Thursday, 19 February 2015

Are suburbs really dead?

Many books and reports have come out in the past ten to fifteen years regarding the death of the suburb. There's "Death By Suburb", "Death of A Suburban Dream" and "The End of Suburbs" to name a few. Of course, many of these books focus on the American city and how their inner suburbs are failing as opposed to the outer suburbs which are often still growing in successful cities.

The suburbs came into prominence after World War II, though the existence of suburbs have been around well over a hundred years. Returning war vets came home and purchased a slice of the good life. Buyers back then craved spacious homes, large lots and trees where there was generally a low crime rate and decent schools. The city centres at this time became a place where minorities would go whether they were poorer folks, outcasts or new immigrants from other countries.

So, what happened? Well, in the 80s and 90s young university-educated adults started returning to the  cities in great numbers attracted by jobs, and the urban culture which was often a reflection of the immigrants and outcasts who came before them. Plus, in growing cities like Toronto, the commute became too long. You couldn't be done work at 5pm and expect to be at the dinner table by 5:30pm like when Toronto was much smaller. We have seen the number of city dwellers explode in the past twenty to thirty years. Toronto, and most growing major cities now have a thriving downtown. The suburbs no longer pull businesses and wealth away from the city. In many cases, it's the opposite.

Strangely, Toronto's downtown never quite lost its appeal. It always maintained a village atmosphere and never had the flight from downtown that many American cities had. Still, the big return to the city centre has changed this city too.  And we have the condos to prove it.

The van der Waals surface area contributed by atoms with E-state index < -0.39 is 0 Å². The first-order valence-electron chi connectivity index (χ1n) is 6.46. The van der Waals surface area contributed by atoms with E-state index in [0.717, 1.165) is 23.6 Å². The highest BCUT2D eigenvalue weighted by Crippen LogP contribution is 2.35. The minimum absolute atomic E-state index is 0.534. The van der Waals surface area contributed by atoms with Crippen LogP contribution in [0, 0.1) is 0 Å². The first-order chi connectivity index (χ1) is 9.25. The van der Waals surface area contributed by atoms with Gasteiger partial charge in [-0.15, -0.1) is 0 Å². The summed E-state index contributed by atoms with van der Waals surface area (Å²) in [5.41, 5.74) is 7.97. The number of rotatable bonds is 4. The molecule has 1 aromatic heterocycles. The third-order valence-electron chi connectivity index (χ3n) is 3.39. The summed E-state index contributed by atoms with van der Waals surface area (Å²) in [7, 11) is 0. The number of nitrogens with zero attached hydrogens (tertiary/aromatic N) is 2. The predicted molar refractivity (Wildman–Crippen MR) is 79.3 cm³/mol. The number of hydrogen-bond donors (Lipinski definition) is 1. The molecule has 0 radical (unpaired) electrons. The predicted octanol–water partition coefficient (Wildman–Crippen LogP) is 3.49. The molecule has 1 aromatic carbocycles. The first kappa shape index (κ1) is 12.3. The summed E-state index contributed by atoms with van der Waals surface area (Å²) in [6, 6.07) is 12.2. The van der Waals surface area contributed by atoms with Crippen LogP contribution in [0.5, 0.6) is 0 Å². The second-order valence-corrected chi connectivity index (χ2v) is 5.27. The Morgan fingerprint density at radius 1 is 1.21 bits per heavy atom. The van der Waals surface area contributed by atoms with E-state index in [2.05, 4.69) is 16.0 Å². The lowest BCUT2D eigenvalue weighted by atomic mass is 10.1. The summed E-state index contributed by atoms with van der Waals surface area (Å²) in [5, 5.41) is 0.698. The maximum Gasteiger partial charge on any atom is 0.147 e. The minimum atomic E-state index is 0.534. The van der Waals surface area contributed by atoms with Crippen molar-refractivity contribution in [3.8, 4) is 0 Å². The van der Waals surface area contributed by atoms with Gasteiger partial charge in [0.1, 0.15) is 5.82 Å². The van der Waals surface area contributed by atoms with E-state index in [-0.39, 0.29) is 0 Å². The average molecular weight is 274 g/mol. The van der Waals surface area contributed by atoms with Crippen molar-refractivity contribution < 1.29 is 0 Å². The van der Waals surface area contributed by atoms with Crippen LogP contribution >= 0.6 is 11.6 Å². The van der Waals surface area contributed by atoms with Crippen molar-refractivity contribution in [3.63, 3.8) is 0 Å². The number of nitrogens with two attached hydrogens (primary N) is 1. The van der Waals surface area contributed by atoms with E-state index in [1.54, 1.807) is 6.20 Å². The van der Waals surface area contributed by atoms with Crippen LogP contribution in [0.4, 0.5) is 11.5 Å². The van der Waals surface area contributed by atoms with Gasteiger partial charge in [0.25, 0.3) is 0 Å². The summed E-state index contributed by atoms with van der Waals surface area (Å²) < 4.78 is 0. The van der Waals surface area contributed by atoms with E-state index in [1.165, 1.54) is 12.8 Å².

It would appear that suburbs do not serve the purposes they once had, and now they are even more expensive for municipal governments to support because of their low density. There are simply just not enough taxpayers to go around. At a quick glance it would seem that the suburbs are doomed.

But wait! What was the fastest growing city in Canada last year per capita? Toronto? Calgary? Edmonton? Nope.  That would be Milton, ON, a suburb of Toronto.

So, the suburbs are not dead yet. They just serve a much different purpose than they used to serve. In my opinion, there will be some suburbs that will deteriorate and ones that will not. Many of the outer suburbs have a better shot because they serve a purpose right now. The reasons many people are going to the suburbs have changed. Now, it is because many buyers cannot get the space they want in the city. Plus, it's hard for places like Toronto to grow when the city has limited land. Suburbs are not the promised land, but a compromise for buyers to find space while understanding they may have a long commute if they work in Toronto.

Suburbs have not really changed with the times though. The problem with suburbs is their poor design. They often lack good public transit and mains streets for people to form communities. As an investment, it has become a greater risk than the city. Cities are becoming more affluent and location is key to your investment. In the suburbs, you need to invest wisely. There are rich suburbs, like Oakville. There are new suburbs for the middle class like Milton. Increasingly, there are suburbs where the poor are being pushed toward. Not just the usual neighbourhoods like Rexdale or Jane and Finch, one of the few Toronto pockets where real estate prices have not increased in recent years, but there are increasing poverty rates in Mississauga, Brampton, Oshawa and Markham. To make things more complicated, there are suburbs like Etobicoke that were once a small town, then a suburb, then part of the city of Toronto. Even within Etobicoke, the change varies widely. Many parts of Etobicoke below the 401 that are becoming more city than suburb. There is  higher density and still decent access to Toronto. The same goes for Scarborough. Some parts of Scarborough would be a poor investment area, others would be great with access to the highway, the lake and the city. It's much closer than Milton!

In the end, location is becoming more and more important. It's not as simple as the further you go from the city, the cheaper housing will be, though there is some truth to that. You need to be in a neighbourhood with some potential or some current success, or a walkable main street, a community hub, something distinctive and appealing, or you need to be on a transit line or future transit line.

The suburbs are not what they used to be, but some are alive and thriving.  People are still going there... at least in some suburbs. In others, the suburban dream is over, like an old amusement park or an abandoned mall. Their time has passed.

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